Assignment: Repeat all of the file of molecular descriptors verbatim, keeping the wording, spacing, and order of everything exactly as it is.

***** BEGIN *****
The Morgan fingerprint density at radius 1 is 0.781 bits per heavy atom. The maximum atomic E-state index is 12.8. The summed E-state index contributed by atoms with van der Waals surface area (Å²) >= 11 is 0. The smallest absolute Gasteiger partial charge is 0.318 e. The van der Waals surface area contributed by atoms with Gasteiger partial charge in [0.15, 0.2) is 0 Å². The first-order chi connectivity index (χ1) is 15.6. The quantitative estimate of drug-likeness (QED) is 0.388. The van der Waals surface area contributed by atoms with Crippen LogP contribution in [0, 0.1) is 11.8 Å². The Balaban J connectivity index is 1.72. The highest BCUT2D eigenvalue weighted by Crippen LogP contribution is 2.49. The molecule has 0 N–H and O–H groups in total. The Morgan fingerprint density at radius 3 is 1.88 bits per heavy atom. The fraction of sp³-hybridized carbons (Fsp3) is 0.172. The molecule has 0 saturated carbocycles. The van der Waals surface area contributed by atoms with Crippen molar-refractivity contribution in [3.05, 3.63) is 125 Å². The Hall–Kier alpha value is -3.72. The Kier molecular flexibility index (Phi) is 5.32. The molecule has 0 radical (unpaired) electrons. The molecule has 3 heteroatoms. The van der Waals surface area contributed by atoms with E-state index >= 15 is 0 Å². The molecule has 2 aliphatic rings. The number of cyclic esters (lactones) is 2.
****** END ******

The Morgan fingerprint density at radius 1 is 0.781 bits per heavy atom. The maximum atomic E-state index is 12.8. The summed E-state index contributed by atoms with van der Waals surface area (Å²) >= 11 is 0. The smallest absolute Gasteiger partial charge is 0.318 e. The van der Waals surface area contributed by atoms with Gasteiger partial charge in [0.15, 0.2) is 0 Å². The first-order chi connectivity index (χ1) is 15.6. The quantitative estimate of drug-likeness (QED) is 0.388. The van der Waals surface area contributed by atoms with Crippen LogP contribution in [0, 0.1) is 11.8 Å². The Balaban J connectivity index is 1.72. The highest BCUT2D eigenvalue weighted by Crippen LogP contribution is 2.49. The molecule has 0 N–H and O–H groups in total. The Morgan fingerprint density at radius 3 is 1.88 bits per heavy atom. The fraction of sp³-hybridized carbons (Fsp3) is 0.172. The molecule has 0 saturated carbocycles. The van der Waals surface area contributed by atoms with Crippen molar-refractivity contribution in [3.05, 3.63) is 125 Å². The Hall–Kier alpha value is -3.72. The Kier molecular flexibility index (Phi) is 5.32. The molecule has 0 radical (unpaired) electrons. The molecule has 3 heteroatoms. The van der Waals surface area contributed by atoms with E-state index >= 15 is 0 Å². The molecule has 2 aliphatic rings. The number of cyclic esters (lactones) is 2.